Tiny Power Source For FPGAs


Altera announced a new 6A PowerSoC DC-DC step-down converter ideal for powering the Altera Cyclone and MAX families of FPGAs and optimise power usage in a variety of systems requiring a tiny, accurate, high-efficiency power source.

The highly integrated and fully tested PowerSoC (EN6362QI) with integrated inductor adds to Altera’s Enpirion power products and claimed to be the first in a new generation of low-VIN (input voltage) power products with industry-leading power density. The device also improves performance in the areas of conversion efficiency, output voltage accuracy, load transient response, and output voltage ripple which help to target stringent system power requirements, reduce costs and accelerate time-to-market.

The company says the device is 45 per cent smaller than other power modules and 75 per cent smaller than most competing discrete (non-integrated) devices. It offers the highest efficiency of any comparable module, along with superior thermal performance, delivering continuous 6A at 85oC ambient temperature with no de-rating.

Key features of the EN6362QI PowerSoC include increased power density of 56 W/cm2, optimized total solution size of 170 mm2, 1.5 percent output voltage accuracy over line, load, and temperature, excellent load transient and output voltage ripple, low EMI, full suite of protections, and programmable soft-start. Over discrete power supply solutions, the chip results in very low FIT (failure in time) rates and dramatically improves system reliability.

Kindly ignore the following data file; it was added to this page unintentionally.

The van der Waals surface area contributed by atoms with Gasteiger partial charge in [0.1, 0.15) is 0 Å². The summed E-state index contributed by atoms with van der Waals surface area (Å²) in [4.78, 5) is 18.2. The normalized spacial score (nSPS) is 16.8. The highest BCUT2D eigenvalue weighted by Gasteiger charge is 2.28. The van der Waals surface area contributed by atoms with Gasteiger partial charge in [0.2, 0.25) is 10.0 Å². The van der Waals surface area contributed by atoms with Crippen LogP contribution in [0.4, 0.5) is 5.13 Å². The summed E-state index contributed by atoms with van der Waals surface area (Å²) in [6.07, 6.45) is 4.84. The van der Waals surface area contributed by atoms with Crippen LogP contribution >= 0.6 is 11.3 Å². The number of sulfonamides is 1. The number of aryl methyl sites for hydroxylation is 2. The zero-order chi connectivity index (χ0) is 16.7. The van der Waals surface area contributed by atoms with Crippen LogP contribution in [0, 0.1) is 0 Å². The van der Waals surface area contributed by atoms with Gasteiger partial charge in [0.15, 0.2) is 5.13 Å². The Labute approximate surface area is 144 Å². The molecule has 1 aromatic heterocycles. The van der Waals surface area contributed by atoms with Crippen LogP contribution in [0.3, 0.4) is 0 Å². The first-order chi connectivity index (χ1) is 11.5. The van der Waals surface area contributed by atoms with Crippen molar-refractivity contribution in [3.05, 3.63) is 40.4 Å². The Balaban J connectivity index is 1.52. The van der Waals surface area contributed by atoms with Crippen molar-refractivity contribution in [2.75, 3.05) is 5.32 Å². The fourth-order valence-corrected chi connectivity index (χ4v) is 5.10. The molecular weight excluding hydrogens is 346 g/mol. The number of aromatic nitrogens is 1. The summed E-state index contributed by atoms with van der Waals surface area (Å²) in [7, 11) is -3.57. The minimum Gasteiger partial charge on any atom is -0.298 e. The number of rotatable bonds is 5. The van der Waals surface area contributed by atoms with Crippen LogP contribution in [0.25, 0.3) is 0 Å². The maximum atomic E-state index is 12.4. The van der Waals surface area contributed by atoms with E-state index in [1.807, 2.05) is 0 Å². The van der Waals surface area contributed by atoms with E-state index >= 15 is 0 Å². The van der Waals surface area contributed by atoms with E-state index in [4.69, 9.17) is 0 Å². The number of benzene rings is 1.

“The innovation behind this product reinforces the Enpirion solutions’ leadership in integrated power solutions as we are continuing to drive density higher and solution size smaller, while raising the bar on performance specs such as accuracy and EMI, which are needed by FPGAs and other advanced electronic systems. With its ease of use, the EN6362QI allows our customers to save design time and cost without sacrificing performance by eliminating costly board spins, and focusing resources on system design, not power”, said Mark Davidson, senior director for Power Products, Programmable Solutions Group, Intel.


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